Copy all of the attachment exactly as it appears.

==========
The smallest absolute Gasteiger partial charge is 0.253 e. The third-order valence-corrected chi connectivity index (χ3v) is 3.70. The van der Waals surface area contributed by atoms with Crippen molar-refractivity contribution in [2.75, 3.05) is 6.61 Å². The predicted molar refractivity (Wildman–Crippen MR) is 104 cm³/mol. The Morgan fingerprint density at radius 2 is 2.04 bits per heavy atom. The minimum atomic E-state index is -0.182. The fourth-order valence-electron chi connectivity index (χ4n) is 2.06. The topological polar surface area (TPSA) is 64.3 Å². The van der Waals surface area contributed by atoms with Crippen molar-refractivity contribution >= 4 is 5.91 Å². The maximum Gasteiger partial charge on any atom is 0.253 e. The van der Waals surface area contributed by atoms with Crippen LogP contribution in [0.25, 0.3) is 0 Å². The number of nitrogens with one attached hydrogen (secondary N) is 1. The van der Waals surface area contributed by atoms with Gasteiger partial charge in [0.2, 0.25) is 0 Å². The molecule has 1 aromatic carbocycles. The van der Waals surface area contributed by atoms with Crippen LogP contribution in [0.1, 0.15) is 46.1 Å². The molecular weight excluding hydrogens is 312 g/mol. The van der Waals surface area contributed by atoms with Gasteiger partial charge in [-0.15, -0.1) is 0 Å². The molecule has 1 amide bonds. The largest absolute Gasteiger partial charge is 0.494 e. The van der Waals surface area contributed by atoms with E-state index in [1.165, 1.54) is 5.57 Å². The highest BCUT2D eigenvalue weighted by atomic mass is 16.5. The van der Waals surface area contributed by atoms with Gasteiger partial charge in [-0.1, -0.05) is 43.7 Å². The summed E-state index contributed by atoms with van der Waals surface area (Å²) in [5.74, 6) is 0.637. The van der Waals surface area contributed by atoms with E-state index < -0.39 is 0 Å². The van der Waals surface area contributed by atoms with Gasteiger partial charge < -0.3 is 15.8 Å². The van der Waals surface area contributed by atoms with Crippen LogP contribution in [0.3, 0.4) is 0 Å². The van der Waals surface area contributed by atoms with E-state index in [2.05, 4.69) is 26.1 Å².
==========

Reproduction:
The smallest absolute Gasteiger partial charge is 0.253 e. The third-order valence-corrected chi connectivity index (χ3v) is 3.70. The van der Waals surface area contributed by atoms with Crippen molar-refractivity contribution in [2.75, 3.05) is 6.61 Å². The predicted molar refractivity (Wildman–Crippen MR) is 104 cm³/mol. The Morgan fingerprint density at radius 2 is 2.04 bits per heavy atom. The minimum atomic E-state index is -0.182. The fourth-order valence-electron chi connectivity index (χ4n) is 2.06. The topological polar surface area (TPSA) is 64.3 Å². The van der Waals surface area contributed by atoms with Crippen molar-refractivity contribution >= 4 is 5.91 Å². The maximum Gasteiger partial charge on any atom is 0.253 e. The van der Waals surface area contributed by atoms with Crippen LogP contribution in [0.25, 0.3) is 0 Å². The number of nitrogens with one attached hydrogen (secondary N) is 1. The van der Waals surface area contributed by atoms with Gasteiger partial charge in [0.2, 0.25) is 0 Å². The molecule has 1 aromatic carbocycles. The van der Waals surface area contributed by atoms with Crippen LogP contribution in [0.1, 0.15) is 46.1 Å². The molecular weight excluding hydrogens is 312 g/mol. The van der Waals surface area contributed by atoms with Gasteiger partial charge in [-0.15, -0.1) is 0 Å². The molecule has 1 amide bonds. The largest absolute Gasteiger partial charge is 0.494 e. The van der Waals surface area contributed by atoms with E-state index in [1.165, 1.54) is 5.57 Å². The highest BCUT2D eigenvalue weighted by atomic mass is 16.5. The van der Waals surface area contributed by atoms with Gasteiger partial charge in [-0.1, -0.05) is 43.7 Å². The summed E-state index contributed by atoms with van der Waals surface area (Å²) in [5.74, 6) is 0.637. The van der Waals surface area contributed by atoms with E-state index < -0.39 is 0 Å². The van der Waals surface area contributed by atoms with Gasteiger partial charge < -0.3 is 15.8 Å². The van der Waals surface area contributed by atoms with Crippen LogP contribution in [0.3, 0.4) is 0 Å². The van der Waals surface area contributed by atoms with E-state index in [2.05, 4.69) is 26.1 Å².